Accurate information on the scale of the “human resources” shortage is difficult to find. There are no comprehensive databases. But the patchy available figures hint at serious annual losses from countries that can ill afford to lose any health workers. Around 2500 nurses applied to emigrate from South Africa in 2001 (1). The Ghana Registered Nurses’ Association says that more than 3000 nurses left the country in 2003. In 2001, 473 nurses from Zimbabwe registered to work in the UK alone. That might sound like a small number, until you discover that the total number of nurses to qualify in Zimbabwe that year was only 737. Other African countries with a small cadre of nurses, such as Malawi, are also seeing sharp increases in the numbers lost, largely to the UK (Figure 1). Physicians are also leaving lowincome countries in large numbers, although their numbers do not appear to be rising like those of nurse emigrants. In the US, 30% of migrant physicians are from India and Pakistan and in the UK, 20% of migrant physicians are from Africa.
The outward flow of staff is not matched by equal numbers coming in to these countries, so vacancies in nursing and specialist medical positions are widespread. For example, in South Africa, 60% of institutions surveyed said that they had trouble recruiting staff to replace emigrants (1), while Malawi reported that almost 53% of nursing posts were vacant in 1998 (2). Inevitably, this causes problems in delivering healthcare; for example, measles immunization coverage tends to be high when staffing ratios are good, and low when staffing ratios are poor (Figure 2).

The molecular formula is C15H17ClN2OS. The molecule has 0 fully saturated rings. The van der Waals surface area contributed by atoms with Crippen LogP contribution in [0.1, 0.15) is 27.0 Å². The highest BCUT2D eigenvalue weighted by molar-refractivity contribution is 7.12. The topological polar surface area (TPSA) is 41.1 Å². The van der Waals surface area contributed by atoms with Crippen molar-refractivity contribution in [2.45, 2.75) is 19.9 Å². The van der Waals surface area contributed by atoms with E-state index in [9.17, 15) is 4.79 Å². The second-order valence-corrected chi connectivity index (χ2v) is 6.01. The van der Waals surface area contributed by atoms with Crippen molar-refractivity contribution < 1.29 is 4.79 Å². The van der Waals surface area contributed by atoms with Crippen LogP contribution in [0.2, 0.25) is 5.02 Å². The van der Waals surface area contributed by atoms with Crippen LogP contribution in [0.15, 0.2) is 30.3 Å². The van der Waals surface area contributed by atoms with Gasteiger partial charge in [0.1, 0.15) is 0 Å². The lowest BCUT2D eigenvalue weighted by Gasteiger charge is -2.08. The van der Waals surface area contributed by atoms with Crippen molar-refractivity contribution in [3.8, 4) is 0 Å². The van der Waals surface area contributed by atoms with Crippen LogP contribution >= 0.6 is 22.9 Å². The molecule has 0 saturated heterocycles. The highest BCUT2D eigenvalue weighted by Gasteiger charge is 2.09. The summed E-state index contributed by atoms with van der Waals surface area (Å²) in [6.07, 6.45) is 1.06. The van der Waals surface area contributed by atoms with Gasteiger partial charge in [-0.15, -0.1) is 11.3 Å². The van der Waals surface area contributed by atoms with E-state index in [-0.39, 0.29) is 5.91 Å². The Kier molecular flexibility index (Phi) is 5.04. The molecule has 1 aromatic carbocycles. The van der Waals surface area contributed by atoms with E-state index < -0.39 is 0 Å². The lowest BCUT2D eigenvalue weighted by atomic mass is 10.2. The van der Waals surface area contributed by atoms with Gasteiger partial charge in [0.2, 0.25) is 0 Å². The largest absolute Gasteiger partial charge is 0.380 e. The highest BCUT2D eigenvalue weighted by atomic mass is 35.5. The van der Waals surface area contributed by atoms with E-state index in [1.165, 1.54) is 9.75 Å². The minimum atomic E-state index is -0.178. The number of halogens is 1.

One particular problem is the loss of specialist staff with years of experience; their numbers are small, but the holes that they leave may take as many years again to fill. Adelaide Shearley is WHO advisor for the Expanded Programme on Immunization in Namibia, and has also worked for the immunization programmes of two additional countries in sub-Saharan Africa. In each, she has watched colleagues leave specialist roles in public health - such as surveillance - to take up more general clinical nursing posts abroad. “All the investment is lost,” she says.
Not before time, the brain drain in health workers is attracting new attention - from governments and from international players such as WHO, the OECD and the Rockefeller Foundation. The GAVI partners have also recognized that the shortage of health workers must be addressed if countries are to meet their targets for increasing immunization coverage within a sustainable health system. WHO, which has set up a programme of work on human resources, is currently gathering much-needed data on health workers’ migration before considering the possible policy options for governments. But, warns Dr Barbara Stilwell at WHO, there will be no quick fix: “It’s not as simple as some people would like to think.”